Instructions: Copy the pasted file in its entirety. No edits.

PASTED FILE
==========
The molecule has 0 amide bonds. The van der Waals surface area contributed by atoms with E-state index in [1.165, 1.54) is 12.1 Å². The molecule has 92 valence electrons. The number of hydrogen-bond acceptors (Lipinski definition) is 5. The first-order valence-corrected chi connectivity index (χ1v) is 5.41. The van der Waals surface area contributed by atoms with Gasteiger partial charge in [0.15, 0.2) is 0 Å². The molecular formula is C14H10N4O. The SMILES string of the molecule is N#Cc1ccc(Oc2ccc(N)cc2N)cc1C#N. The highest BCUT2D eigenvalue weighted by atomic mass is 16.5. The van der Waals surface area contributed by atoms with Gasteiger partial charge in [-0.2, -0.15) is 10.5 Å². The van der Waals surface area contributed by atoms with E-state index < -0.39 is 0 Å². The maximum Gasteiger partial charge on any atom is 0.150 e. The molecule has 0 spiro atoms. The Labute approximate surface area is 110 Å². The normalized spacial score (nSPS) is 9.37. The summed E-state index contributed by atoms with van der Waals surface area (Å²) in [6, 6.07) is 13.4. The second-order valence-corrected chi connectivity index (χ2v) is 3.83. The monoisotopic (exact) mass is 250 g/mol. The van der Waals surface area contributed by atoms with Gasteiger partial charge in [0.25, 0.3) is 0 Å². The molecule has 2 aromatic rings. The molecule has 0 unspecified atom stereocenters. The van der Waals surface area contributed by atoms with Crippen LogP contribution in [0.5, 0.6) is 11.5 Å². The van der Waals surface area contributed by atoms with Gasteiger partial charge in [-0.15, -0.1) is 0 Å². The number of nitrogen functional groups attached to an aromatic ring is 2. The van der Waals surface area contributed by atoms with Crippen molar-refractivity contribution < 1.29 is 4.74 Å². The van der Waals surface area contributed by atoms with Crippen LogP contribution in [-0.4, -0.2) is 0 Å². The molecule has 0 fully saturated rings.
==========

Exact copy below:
The molecule has 0 amide bonds. The van der Waals surface area contributed by atoms with E-state index in [1.165, 1.54) is 12.1 Å². The molecule has 92 valence electrons. The number of hydrogen-bond acceptors (Lipinski definition) is 5. The first-order valence-corrected chi connectivity index (χ1v) is 5.41. The van der Waals surface area contributed by atoms with Gasteiger partial charge in [0.15, 0.2) is 0 Å². The molecular formula is C14H10N4O. The SMILES string of the molecule is N#Cc1ccc(Oc2ccc(N)cc2N)cc1C#N. The highest BCUT2D eigenvalue weighted by atomic mass is 16.5. The van der Waals surface area contributed by atoms with Gasteiger partial charge in [-0.2, -0.15) is 10.5 Å². The van der Waals surface area contributed by atoms with E-state index < -0.39 is 0 Å². The maximum Gasteiger partial charge on any atom is 0.150 e. The molecule has 0 spiro atoms. The Labute approximate surface area is 110 Å². The normalized spacial score (nSPS) is 9.37. The summed E-state index contributed by atoms with van der Waals surface area (Å²) in [6, 6.07) is 13.4. The second-order valence-corrected chi connectivity index (χ2v) is 3.83. The monoisotopic (exact) mass is 250 g/mol. The van der Waals surface area contributed by atoms with Gasteiger partial charge in [0.25, 0.3) is 0 Å². The molecule has 2 aromatic rings. The molecule has 0 unspecified atom stereocenters. The van der Waals surface area contributed by atoms with Crippen LogP contribution in [0.5, 0.6) is 11.5 Å². The van der Waals surface area contributed by atoms with Gasteiger partial charge in [-0.15, -0.1) is 0 Å². The number of nitrogen functional groups attached to an aromatic ring is 2. The van der Waals surface area contributed by atoms with Crippen molar-refractivity contribution < 1.29 is 4.74 Å². The van der Waals surface area contributed by atoms with Crippen LogP contribution in [-0.4, -0.2) is 0 Å². The molecule has 0 fully saturated rings.